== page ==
Mr. Evans nodded as his beer flowed down another man's throat. He knew, but preferred not to know, that Abe was once a street-corner bookmaker, with a limit of tenses and a strict all-in rule for doubles, trebles and accumulators. Even these restrictive regulations had not averted ruin in the year that Humorist won the Derby. Abe had paid out £47 10s. 0d. over that race without a murmur—partly because the two chief winners were Lew Davis, the celebrated middleweight, and Alf Sossino, who had done two stretches for biting policemen, and partly because he was an honourable man. This latter cause was, however, the smaller part.
"Have you thought any more about that idea of mine?" asked Abe, as he wiped his mouth.
Evans had thought a great deal. That idea of Abe's was in a way rather intriguing.
"A man in my position—" he began, but Abe arrested his objection eloquently.
"You've got the capital, you understand the game, you've got the information," he said rapidly. "I've got what you might call the book- keepin' ability. It's money for nothing, Mr. Evans. All you've got to do is to stand up an' the money rolls in. You know the ones that are dangerous, all you've got to do is to say polite, 'Very sorry, my book's full,' an' lay the duds!"
"It's rather low," murmured Educated Evans, half convinced, "standin' up on a race-course an' makin' a exhibition of yourself."
Abe grew more voluble, more urgent as he saw his great idea gaining ground.
"Everybody knows you by name, Mr. Evans," he said. "People will simply flock round you...."
The truth must be told: Educated Evans was seriously considering the possibility of "mixing it." To tip with the one hand, and to make a book with the other. It was delightfully simple and had been done before. And the prospect of standing up on Epsom Downs and shouting the odds was not altogether without its allurement.
Ever a dreamer, he had visions of a palatial establishment in Shaftesbury Avenue and a big rosewood office where he could sit smoking expensive cigars and drinking port wine, whilst an army of clerks dealt with stacks of bets, mainly losing ones.
"I'll do the clurking, you'll take the money—give me a quarter share in the book an' pay my expenses, that's all I ask, Mr. Evans," pleaded Abe. "You'll come home at night with your pockets full of gold an' silver ...."
"I'll think about it," said Evans.
He had already decided when strife disturbed the harmonies of Brisl Villa, Bayham Mews, N.W. It was due in the main to A Certain Woman. To make the situation perfectly clear to every reader, there were in Camden Town two Turf Prophets, one known wherever the Union Jack flies, and the sun never sets, as the World's Champion the other (this is the view of the said World's Champion) a miserable old man, or an usurper; a pub-propping, uneducated old bounder named Sam.
The straw-chewing representative of the Criminal Investigation Department whom Camden Town called The Miller, listened sympathetically to Educated Evans.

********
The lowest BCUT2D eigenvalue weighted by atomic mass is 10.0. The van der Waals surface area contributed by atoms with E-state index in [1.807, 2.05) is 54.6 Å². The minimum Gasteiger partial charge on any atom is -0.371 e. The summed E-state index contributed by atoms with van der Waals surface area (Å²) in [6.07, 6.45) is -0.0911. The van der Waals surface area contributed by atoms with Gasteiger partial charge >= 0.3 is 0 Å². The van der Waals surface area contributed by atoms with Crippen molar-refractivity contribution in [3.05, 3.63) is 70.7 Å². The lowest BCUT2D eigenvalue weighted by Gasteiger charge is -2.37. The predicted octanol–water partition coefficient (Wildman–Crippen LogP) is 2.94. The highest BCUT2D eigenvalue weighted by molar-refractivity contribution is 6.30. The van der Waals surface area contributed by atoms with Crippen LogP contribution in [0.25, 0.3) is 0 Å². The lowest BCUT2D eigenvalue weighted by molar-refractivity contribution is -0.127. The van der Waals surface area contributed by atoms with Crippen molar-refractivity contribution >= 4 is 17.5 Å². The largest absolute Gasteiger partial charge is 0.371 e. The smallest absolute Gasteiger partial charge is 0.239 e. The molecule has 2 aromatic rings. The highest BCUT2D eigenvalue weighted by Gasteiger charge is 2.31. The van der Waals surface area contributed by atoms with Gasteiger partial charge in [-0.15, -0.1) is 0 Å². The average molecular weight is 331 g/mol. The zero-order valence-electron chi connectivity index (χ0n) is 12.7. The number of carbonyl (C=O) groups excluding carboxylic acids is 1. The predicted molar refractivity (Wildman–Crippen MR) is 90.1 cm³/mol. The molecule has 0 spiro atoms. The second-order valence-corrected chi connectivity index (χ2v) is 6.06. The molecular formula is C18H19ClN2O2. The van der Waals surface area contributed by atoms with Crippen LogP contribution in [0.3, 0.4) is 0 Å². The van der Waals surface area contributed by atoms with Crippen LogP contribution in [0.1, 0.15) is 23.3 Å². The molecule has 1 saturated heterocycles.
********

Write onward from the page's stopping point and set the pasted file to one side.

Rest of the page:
"She came round to me an' asked me what I meant by takin' the bread out of her children's mouth by givin' winners—Dio-meeds, what a beauty!"
"Long odds on," murmured The Miller, "if you refer to Diomedes."
"I can't help the price," retorted Educated Evans briskly. "That horse was give to me by the brother of the aunt of the boy who does him, but it got out."
"And what did you say to Mrs. Lube?"
"I merely told her that business was business an' that what her grandfather did was nothin' to do with me. She asked me if I wanted to see her and her children in the workhouse an' her husband rejuiced to workin' for his livin' like a common lab'rer. I told her I didn't care. And that's the result!"
He fingered his cheek tenderly. The skin beneath his left eye was slightly swollen and very blue.
"If she hadn't been a lady I'd have sloshed her!" said Evans, his voice trembling with pardonable annoyance. "But like King Alfred the Unready, I turned again an' counted six. I wouldn't hit her back even if she'd have let me. I sort of looked at her contemptchus."
"Where were you then?" asked The Miller.
"Under the bed," said Evans. "I had to go somewhere so that I didn't let my temper get the better of me. I ordered her out of my room. But the woman's got no sense of dignity."
"Take a summons," suggested The Miller, in his best judicial manner.
"I thought of doin' it an' told her so, an' she got the poker an' started waggin' it under the bed. But she didn't get me—I was firm with her."
"What on earth did you do?" demanded the astonished Miller.
"I got farther under the bed," said Evans. "I beat a strategic retreat like the far-famed Hinderburg, the highly celebrated 'Un. An' she got frightened after a bit. I told her what I thought of her—"
"After you found that she couldn't reach you with the poker?" asked The Miller.
"It may have been before or it may have been after," said the diplomatic Evans. "I told her that she wasn't educated an' ought to be ashamed of herself. An' she began to see that she had a pretty hard nut to deal with an' got out."
"I'll talk to her," said The Miller, who was something of a peacemaker.
"Don't tell her I told you." Educated Evans was alarmed. "I don't want her cumin' round here—I won't be responsible for what happens."
"To whom?" demanded the police officer sardonically.
Mrs. Lube, the granddaughter of Old Sam, Tipster and Ale- Eater, was a woman of great character and determination. She had for a brief period enjoyed considerable prosperity as a result of her relative's successful prognostication. But the return of Mr. Evans to the scene of his earlier activities had coincided with a slump in Old Sam's powers as a prophet. There was a great uneasiness in the Lubian household. Mr. Lube, her husband, was worried and irritable. He came home from the "Blue Peter" as many as three times a day to inquire into the sale of Old Sam's Midnight Special, a little blue card printed locally and enjoying (until Evans's return) an extensive sale at tuppence. On the back of this card and printed in very big type was the announcement: